In corporate finance, the agency problem usually refers to a conflict of interest between a company’s management and the company’s stockholders. The manager, acting as the agent for the shareholders, or principals, is supposed to make decisions that will maximize shareholder wealth even though it is in the manager’s best interest to maximize his own wealth.
I was thinking about this while reading Joe Hilderbrand this morning on the Folau saga.
Even leaving the moral question aside you have a national football team whose primary sponsor is an out and proud Australian company in the form of Qantas. It’s a bit rich for Folau to effectively say to its CEO: “Hey, you’re going to Hell — but can you please keep giving me money?” Let alone saying it twice.
Indeed, one might easily accuse Folau of gross hypocrisy by happily taking a gay man’s patronage while at the same time condemning all of his kind and then crying poor when the money runs dry.
At first glance that seems to be a reasonable point. It is a bit rude and somewhat hypocritical. But Qantas CEO Alan Joyce is not the patron here. He too is an employee and has the job of maximising the Qantas share price. Now I understand that Qantas needs to advertise and having their logo on the Rugby Australia jumper is a form of advertising and so on.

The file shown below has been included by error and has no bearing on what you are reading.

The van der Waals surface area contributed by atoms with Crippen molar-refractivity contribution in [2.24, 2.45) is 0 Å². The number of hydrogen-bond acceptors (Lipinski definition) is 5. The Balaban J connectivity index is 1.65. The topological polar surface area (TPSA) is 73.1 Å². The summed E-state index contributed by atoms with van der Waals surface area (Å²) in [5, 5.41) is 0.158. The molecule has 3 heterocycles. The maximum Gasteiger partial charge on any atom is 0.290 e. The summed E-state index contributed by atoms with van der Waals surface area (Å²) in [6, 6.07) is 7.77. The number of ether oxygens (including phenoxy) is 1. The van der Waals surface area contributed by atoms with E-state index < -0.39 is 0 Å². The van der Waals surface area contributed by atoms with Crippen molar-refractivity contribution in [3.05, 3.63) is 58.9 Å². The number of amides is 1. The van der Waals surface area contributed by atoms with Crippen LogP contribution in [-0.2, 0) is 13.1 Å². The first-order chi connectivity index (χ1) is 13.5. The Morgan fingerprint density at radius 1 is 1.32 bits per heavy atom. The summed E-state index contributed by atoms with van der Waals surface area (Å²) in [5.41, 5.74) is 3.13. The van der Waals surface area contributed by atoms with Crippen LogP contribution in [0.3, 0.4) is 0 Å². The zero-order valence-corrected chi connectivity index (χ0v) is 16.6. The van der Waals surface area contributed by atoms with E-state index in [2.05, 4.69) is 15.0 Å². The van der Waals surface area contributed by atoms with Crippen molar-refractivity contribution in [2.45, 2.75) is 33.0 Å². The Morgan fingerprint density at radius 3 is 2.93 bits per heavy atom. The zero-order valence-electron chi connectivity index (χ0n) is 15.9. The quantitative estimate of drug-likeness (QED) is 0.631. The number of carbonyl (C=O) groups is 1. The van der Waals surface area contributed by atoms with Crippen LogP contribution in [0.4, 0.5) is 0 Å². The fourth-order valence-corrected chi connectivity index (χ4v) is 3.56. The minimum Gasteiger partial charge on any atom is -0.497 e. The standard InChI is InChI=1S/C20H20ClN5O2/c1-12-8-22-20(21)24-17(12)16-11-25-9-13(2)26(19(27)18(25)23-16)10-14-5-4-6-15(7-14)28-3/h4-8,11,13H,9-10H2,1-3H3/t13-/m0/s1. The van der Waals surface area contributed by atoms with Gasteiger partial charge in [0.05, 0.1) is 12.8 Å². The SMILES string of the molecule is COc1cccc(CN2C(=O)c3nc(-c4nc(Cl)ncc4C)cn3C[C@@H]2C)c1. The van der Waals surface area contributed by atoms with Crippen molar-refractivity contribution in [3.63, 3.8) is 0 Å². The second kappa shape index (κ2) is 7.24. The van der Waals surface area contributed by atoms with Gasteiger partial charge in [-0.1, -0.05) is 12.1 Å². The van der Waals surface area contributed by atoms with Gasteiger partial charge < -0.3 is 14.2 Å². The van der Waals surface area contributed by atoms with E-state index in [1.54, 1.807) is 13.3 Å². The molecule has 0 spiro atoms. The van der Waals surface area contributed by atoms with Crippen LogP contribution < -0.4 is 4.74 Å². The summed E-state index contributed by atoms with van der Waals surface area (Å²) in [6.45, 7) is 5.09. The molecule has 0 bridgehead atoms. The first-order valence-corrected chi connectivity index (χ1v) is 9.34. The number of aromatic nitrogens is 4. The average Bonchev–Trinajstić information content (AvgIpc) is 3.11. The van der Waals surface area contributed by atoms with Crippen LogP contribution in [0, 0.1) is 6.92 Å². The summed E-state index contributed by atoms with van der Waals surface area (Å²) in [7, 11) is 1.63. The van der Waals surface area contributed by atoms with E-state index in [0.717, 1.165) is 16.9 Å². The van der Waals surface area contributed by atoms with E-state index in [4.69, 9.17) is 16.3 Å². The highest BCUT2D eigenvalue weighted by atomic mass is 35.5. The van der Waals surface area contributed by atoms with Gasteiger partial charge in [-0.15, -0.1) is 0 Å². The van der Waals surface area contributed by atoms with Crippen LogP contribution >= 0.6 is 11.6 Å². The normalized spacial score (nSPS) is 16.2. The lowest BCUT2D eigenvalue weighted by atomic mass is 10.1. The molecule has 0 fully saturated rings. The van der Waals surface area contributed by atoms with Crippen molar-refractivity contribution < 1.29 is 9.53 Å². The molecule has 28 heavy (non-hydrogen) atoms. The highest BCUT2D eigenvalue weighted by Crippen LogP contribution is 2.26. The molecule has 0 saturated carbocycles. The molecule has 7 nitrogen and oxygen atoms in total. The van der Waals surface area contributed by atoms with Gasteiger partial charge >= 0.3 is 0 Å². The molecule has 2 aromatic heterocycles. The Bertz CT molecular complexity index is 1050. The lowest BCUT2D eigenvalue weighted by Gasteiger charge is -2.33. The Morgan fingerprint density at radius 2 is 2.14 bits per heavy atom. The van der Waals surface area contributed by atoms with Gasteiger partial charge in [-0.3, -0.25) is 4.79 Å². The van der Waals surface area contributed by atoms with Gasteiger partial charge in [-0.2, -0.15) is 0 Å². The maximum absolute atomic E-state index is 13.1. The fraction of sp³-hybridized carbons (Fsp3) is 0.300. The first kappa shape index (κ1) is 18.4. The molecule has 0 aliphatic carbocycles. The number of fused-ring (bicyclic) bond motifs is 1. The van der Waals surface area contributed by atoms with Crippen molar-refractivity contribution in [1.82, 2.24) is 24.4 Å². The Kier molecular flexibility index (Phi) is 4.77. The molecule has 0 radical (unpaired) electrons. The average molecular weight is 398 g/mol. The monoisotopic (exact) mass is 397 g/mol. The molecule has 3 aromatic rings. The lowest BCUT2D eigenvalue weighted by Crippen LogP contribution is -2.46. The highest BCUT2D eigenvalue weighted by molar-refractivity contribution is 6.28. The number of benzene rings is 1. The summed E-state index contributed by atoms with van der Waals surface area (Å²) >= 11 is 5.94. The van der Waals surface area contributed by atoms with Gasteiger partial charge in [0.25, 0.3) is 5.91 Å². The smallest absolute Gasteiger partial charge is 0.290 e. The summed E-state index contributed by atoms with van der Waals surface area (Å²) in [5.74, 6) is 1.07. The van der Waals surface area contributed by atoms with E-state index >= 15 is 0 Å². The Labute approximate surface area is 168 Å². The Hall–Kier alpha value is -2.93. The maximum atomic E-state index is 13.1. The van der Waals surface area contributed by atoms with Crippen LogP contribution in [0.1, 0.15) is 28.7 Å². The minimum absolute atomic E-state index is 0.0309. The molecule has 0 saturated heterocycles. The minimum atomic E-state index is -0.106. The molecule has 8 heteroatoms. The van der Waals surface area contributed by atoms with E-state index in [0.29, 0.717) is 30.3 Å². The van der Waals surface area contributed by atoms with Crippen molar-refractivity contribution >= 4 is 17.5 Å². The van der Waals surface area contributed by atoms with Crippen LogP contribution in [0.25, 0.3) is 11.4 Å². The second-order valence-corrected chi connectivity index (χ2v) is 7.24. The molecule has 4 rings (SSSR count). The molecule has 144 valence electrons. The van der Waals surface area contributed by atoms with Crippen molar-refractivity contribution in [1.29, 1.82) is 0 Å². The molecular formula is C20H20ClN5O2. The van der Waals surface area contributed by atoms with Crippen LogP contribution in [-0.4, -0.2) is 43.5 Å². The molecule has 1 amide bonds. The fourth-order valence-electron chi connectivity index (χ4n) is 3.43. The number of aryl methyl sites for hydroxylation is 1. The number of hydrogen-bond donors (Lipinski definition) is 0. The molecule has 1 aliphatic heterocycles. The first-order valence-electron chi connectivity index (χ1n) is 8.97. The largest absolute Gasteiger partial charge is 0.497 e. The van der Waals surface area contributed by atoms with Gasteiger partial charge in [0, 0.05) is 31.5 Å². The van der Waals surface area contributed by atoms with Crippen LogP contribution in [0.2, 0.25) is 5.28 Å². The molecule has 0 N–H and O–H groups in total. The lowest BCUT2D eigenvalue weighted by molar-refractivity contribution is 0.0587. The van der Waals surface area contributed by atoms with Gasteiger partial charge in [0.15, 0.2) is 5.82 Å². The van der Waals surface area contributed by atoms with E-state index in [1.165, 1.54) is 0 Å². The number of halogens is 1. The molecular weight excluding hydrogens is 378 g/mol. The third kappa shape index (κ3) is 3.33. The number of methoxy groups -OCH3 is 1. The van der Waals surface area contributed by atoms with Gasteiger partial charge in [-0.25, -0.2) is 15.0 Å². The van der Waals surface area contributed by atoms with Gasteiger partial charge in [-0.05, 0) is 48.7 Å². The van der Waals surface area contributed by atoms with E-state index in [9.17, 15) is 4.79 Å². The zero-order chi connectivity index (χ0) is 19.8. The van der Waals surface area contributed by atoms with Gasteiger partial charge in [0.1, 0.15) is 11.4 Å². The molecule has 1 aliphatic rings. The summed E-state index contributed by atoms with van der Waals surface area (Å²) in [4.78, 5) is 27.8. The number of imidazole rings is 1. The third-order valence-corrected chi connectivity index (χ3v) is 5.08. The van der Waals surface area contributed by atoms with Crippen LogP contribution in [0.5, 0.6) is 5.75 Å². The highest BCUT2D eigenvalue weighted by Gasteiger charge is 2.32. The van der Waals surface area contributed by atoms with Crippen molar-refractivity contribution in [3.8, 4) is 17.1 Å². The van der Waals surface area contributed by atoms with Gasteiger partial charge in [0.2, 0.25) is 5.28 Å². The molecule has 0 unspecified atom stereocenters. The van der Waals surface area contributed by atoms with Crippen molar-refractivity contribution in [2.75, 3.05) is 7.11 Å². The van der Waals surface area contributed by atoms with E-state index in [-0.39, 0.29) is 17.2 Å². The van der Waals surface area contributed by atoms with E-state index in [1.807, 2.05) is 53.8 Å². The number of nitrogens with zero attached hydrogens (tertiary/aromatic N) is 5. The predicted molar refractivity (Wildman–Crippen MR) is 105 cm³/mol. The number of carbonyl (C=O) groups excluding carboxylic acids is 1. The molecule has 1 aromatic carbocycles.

But that commercial relationship is not patronage. It should not be seen as patronage – the money Qantas gives (or service in lieu of money i.e. zero-price flights etc) to Rugby Australia belongs to the Qantas shareholders. Now I don’t know if Alan Joyce is a rugby fan or not but I would hope that sponsorship decisions are viewed as being purely commercial relationships.